The start of the traditional British Easter was always heralded by the arrival of the Hot Cross bun in bakeries and retail outlets.
This simple product has exploded in popularity over recent years, with retailers introducing any number of varieties, sizes and packs.
This has been good news for the UK dried fruit industry as demand now begins much earlier, once Christmas has ended and continues until the end of April.
Traditional recipes for Hot Cross buns contained a high percentage of currants, as well as raisins and sultanas. This gave the product a special fruity taste. Recently however, the high cost of dried vine fruits and the lack of availability of currants has meant that other ingredients need to be found and these range from apple pieces to cranberries, chocolate pieces and salted caramel.
This may have helped introduce younger consumers and extend the category, but the decline in the availability of currants is a real concern for the UK dried fruit industry.
Greece has for centuries been the principal supplier of currants, which come from a small black grape, unlike the white grape used for sultanas and raisins. Cultivation has centred around the Peloponnese area of Greece with some smaller quantities sourced from the Ionian islands of Zakynthos and Cephalonia. The available tonnage for export has reduced from crops of over 30,000-40,000 tonnes to this year’s disappointing figure of between 12,000-14,000 tonnes.
The number of producers has gradually dwindled and despite record high prices there seems to be little local or national incentive to help increase the tonnage and to market the product in the same way as other local products such as olives and cheese.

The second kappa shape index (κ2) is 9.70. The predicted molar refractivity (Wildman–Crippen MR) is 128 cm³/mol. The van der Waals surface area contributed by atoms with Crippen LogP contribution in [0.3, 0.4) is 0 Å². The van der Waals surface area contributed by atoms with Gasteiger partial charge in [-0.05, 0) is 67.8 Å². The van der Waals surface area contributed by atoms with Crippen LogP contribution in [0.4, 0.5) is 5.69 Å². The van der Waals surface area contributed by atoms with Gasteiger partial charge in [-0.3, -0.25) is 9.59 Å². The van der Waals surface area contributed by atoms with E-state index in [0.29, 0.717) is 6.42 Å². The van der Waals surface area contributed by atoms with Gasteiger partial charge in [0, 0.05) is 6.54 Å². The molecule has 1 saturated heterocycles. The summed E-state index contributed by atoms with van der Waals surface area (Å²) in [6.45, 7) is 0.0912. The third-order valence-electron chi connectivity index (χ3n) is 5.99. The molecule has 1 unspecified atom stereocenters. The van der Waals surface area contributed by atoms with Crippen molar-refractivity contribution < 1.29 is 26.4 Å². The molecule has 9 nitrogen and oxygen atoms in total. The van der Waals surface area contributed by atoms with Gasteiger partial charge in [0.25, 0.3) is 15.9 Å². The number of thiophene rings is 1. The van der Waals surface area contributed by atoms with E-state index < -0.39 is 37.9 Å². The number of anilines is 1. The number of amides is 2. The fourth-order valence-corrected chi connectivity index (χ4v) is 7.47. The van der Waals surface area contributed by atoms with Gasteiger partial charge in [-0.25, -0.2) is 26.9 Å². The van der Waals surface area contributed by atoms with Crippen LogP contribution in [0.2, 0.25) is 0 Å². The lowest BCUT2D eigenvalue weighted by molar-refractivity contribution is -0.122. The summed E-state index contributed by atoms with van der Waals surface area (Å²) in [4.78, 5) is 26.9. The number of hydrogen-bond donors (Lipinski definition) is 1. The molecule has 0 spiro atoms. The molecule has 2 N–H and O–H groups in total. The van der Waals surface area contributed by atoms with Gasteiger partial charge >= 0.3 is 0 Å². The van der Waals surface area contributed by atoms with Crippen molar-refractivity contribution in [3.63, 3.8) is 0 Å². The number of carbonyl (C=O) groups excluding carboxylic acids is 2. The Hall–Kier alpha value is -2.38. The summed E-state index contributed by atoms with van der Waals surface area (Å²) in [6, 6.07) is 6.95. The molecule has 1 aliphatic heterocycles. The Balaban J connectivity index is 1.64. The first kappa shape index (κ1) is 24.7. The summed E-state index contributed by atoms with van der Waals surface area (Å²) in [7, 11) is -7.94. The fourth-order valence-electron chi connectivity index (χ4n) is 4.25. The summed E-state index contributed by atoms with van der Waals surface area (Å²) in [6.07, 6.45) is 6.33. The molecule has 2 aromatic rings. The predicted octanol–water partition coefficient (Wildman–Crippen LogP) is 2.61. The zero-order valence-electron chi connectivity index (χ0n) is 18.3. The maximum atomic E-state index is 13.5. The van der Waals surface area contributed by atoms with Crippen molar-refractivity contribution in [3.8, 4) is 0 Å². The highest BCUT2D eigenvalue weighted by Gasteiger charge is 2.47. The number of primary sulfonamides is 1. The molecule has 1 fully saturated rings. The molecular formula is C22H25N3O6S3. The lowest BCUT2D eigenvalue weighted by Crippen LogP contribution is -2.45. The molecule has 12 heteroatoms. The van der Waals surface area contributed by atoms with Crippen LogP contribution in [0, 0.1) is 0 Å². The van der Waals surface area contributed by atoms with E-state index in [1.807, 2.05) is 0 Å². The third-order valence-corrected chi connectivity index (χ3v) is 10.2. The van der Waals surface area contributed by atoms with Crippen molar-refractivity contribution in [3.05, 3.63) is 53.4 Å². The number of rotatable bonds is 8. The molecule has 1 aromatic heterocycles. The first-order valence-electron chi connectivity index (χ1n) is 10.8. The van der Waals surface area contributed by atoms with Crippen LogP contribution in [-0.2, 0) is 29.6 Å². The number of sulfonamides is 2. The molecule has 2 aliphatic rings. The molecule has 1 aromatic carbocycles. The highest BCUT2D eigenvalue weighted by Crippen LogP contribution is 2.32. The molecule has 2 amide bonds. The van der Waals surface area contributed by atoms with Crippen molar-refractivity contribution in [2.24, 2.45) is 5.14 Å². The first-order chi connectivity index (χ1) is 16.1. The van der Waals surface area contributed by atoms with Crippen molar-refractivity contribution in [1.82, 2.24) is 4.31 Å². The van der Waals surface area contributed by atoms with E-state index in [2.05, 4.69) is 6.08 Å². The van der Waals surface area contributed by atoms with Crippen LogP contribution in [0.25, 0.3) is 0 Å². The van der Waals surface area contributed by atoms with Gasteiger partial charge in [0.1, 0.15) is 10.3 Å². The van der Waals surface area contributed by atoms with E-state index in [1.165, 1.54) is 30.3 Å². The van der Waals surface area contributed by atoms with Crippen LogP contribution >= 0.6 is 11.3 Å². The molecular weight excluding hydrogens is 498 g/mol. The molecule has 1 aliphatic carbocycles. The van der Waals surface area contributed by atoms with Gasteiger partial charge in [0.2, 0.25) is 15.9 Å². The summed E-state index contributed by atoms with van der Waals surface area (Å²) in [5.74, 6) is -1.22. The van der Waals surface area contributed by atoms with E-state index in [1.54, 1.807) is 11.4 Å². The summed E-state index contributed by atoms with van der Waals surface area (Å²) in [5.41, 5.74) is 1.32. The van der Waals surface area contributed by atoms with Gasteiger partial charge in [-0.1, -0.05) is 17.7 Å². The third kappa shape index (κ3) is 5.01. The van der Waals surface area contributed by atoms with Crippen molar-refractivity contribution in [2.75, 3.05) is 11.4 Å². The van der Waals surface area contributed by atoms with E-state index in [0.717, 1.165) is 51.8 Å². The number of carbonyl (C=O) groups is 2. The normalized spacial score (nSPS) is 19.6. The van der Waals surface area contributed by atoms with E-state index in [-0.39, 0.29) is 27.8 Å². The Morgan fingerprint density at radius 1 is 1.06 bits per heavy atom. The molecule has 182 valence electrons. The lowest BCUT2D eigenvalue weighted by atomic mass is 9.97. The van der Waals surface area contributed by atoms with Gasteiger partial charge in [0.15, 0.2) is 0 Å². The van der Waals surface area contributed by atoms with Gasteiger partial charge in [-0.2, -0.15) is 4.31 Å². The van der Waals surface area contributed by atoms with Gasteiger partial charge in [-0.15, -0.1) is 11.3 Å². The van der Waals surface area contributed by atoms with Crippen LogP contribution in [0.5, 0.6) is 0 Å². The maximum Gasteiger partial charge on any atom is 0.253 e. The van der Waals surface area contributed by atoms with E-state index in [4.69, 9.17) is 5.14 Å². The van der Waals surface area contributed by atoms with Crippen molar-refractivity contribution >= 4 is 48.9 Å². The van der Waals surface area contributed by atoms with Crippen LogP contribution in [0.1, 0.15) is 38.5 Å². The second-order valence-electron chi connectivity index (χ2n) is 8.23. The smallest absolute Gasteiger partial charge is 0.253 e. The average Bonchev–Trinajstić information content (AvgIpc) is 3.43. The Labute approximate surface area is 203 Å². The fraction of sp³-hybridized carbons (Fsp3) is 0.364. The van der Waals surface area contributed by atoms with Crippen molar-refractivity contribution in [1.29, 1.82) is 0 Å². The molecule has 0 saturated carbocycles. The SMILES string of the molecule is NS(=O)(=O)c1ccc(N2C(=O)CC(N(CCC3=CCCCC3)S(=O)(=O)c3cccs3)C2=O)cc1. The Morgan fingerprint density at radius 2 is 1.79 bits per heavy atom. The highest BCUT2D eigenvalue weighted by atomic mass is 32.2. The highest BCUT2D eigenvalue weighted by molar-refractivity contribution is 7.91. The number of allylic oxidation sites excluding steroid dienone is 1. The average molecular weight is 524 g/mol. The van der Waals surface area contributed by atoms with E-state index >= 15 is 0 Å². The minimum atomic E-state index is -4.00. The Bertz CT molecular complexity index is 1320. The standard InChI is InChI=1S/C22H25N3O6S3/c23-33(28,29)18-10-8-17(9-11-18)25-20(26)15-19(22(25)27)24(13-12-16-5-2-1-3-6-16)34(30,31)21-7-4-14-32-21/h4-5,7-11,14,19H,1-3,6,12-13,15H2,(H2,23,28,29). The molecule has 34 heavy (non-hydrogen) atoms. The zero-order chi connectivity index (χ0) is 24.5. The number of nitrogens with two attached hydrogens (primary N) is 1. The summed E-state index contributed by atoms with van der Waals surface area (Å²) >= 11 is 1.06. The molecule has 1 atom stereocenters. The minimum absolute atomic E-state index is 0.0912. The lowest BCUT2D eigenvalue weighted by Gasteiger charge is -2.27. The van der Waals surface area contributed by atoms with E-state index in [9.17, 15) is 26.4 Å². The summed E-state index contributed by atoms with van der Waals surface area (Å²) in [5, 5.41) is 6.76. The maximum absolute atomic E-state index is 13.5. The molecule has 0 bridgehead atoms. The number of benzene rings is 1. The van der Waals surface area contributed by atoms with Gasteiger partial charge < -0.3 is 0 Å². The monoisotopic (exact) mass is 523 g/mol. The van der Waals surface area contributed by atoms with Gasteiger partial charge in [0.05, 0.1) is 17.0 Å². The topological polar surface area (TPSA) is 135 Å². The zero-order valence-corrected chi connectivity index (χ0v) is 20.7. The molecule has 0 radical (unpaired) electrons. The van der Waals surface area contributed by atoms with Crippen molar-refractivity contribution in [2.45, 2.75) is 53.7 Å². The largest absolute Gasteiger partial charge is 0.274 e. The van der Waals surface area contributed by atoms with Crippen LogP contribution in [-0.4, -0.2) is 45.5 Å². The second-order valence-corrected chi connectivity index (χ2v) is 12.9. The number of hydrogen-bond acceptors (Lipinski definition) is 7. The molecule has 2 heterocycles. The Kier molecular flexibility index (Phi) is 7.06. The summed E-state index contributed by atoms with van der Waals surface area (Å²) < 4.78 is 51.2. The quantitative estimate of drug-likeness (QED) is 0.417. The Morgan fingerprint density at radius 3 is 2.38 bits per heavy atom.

The UK has many loyal customers for currants, but the coming year may see a fall in demand as customers, frustrated with the lack of availability, change their recipes and look for alternative ingredients.
The good news is that, to date, weather conditions for the new crop of Greek currants are reported to be good and a better crop is anticipated. Meanwhile, offers are limited and prices high at between EUR2,950-3,150 per tonne (USD3,314-3,538/tonne) fob Piraeus for provincial quality.
Turkish dried fruit prices remain stable, despite the uncertainty following this week’s local government elections and the leading AK party’s loss of overall control in Ankara, Istanbul and Izmir. This has largely been attributed to dissatisfaction with the recent performance of the Turkish economy and the big swings in the value of the Turkish lira.
Sultana prices remain unchanged at between USD2,300-2,350/tonne fob Izmir for special cleaned standard number nines, with Turkish raisins available at very similar price levels.
News from South Africa is that sales of vine fruits have been steady, with new season Choice Thompson seedless raisins quoted between USD2,800-2,900/tonne cif UK. This is a competitive price and should result in strong sales to both Europe and the US. The picture is less clear for golden raisins, which are reported to be in shorter supply this year. Prices range between USD3,300-3,400/tonne cif UK for choice mediums, with a significant premium for bold or larger sized fruit.
The Australian dried vine fruit harvest has been later this year due to the very hot weather.
It is now drawing to a close and first shipments of the famous Five Crown variety will be made this month. The overall volume is expected to be a little less than expected at between 17,000-18,000 tonnes.